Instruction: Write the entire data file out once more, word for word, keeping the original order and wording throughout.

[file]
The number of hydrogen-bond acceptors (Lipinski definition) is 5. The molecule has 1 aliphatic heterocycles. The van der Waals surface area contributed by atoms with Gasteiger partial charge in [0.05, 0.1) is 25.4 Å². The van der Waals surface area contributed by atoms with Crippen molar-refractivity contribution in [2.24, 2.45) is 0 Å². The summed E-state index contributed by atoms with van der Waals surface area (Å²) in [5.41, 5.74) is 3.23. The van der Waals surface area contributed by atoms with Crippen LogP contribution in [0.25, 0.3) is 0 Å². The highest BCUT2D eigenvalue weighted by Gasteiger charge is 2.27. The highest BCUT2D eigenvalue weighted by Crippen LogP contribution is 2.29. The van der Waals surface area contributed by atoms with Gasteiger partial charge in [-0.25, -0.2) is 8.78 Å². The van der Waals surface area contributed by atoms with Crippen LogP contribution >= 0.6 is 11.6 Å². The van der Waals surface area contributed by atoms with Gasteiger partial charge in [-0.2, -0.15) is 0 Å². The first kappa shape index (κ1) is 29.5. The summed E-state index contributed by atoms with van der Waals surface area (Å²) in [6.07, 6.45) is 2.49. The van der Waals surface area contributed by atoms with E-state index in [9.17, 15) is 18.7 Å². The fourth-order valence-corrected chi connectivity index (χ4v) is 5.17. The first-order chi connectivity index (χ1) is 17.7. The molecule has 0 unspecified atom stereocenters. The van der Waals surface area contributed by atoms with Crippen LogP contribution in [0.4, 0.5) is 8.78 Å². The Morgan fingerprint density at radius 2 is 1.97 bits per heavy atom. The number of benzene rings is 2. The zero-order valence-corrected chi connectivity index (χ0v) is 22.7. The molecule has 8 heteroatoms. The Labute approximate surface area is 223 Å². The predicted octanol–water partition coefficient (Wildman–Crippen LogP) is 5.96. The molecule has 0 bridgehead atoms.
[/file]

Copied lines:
The number of hydrogen-bond acceptors (Lipinski definition) is 5. The molecule has 1 aliphatic heterocycles. The van der Waals surface area contributed by atoms with Gasteiger partial charge in [0.05, 0.1) is 25.4 Å². The van der Waals surface area contributed by atoms with Crippen molar-refractivity contribution in [2.24, 2.45) is 0 Å². The summed E-state index contributed by atoms with van der Waals surface area (Å²) in [5.41, 5.74) is 3.23. The van der Waals surface area contributed by atoms with Crippen LogP contribution in [0.25, 0.3) is 0 Å². The highest BCUT2D eigenvalue weighted by Gasteiger charge is 2.27. The highest BCUT2D eigenvalue weighted by Crippen LogP contribution is 2.29. The van der Waals surface area contributed by atoms with Gasteiger partial charge in [-0.25, -0.2) is 8.78 Å². The van der Waals surface area contributed by atoms with Crippen LogP contribution >= 0.6 is 11.6 Å². The van der Waals surface area contributed by atoms with Gasteiger partial charge in [-0.2, -0.15) is 0 Å². The first kappa shape index (κ1) is 29.5. The summed E-state index contributed by atoms with van der Waals surface area (Å²) in [6.07, 6.45) is 2.49. The van der Waals surface area contributed by atoms with E-state index in [9.17, 15) is 18.7 Å². The fourth-order valence-corrected chi connectivity index (χ4v) is 5.17. The first-order chi connectivity index (χ1) is 17.7. The molecule has 0 unspecified atom stereocenters. The van der Waals surface area contributed by atoms with Crippen LogP contribution in [0.4, 0.5) is 8.78 Å². The Morgan fingerprint density at radius 2 is 1.97 bits per heavy atom. The number of benzene rings is 2. The zero-order valence-corrected chi connectivity index (χ0v) is 22.7. The molecule has 8 heteroatoms. The Labute approximate surface area is 223 Å². The predicted octanol–water partition coefficient (Wildman–Crippen LogP) is 5.96. The molecule has 0 bridgehead atoms.